The good people who assemble the data on economic freedom of the world have to leap over some pretty big gaps, I suppose, as they attempt to quantify "impartial courts" or "reliability of police". Such variables are crucial underpinnings in my worldview. But should we look to governments as an unbiased source for such data?

One thing I think I've figured out is that government creates its own view, its own way of seeing what is important (in that view!) by assembling and making public data which supports the public-policy worldview. For example, I can probably get a pretty clear view from government data on population and voter registration in various counties in the US. But I do not expect government to be good at collecting data the purpose of which is to undermine the goodness of government.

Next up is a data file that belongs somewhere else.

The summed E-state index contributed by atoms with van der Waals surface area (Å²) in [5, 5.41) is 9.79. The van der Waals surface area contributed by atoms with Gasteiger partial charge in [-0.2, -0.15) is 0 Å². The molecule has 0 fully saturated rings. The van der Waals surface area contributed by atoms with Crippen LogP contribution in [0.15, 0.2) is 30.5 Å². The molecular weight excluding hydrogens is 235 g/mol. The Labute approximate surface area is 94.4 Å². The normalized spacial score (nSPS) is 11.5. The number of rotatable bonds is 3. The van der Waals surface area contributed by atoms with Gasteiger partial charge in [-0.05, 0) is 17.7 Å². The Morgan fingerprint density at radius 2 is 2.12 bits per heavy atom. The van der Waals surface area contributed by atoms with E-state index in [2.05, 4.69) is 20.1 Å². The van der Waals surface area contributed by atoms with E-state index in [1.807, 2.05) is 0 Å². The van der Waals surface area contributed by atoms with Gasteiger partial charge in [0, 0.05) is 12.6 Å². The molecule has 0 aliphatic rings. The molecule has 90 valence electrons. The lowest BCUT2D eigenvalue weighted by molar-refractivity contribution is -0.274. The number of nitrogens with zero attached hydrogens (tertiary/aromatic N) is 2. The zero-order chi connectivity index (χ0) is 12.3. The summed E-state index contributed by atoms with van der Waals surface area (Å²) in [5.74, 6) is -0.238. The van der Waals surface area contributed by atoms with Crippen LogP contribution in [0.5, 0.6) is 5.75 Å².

In a society with property rights many things will be obscured from my view by those property rights. For example, in America it is still normally the right of parents to choose what to read to their children at bedtime. There is no collection of data of what my neighbors read to their children at bedtime. I am thereby blind in regard to my question about what my neighbors are reading to their children. A free society is largely a society of ignorance about what goes on within the realms of others.

David R. Henderson writes:

@JLV,
Basically, data might prove your viewpoint wrong, so collecting data is bad.
You badly misunderstood my point. I did not say that at all, nor would I, because I don’t believe it. Data that might prove my viewpoint wrong are always welcome. I don’t want to go around thinking things that aren’t true. It’s some of the uses that people put the data to that concern me.
Let me take an example. In 1942, the U.S. government used Census data to help round up Japanese Americans on the West Coast. That was a misuse of data. In that case, the more accurate the data, the better from the government’s viewpoint and the worse from my viewpoint.
See MikeP’s quote from John Cowperthwaite for the point I’m making.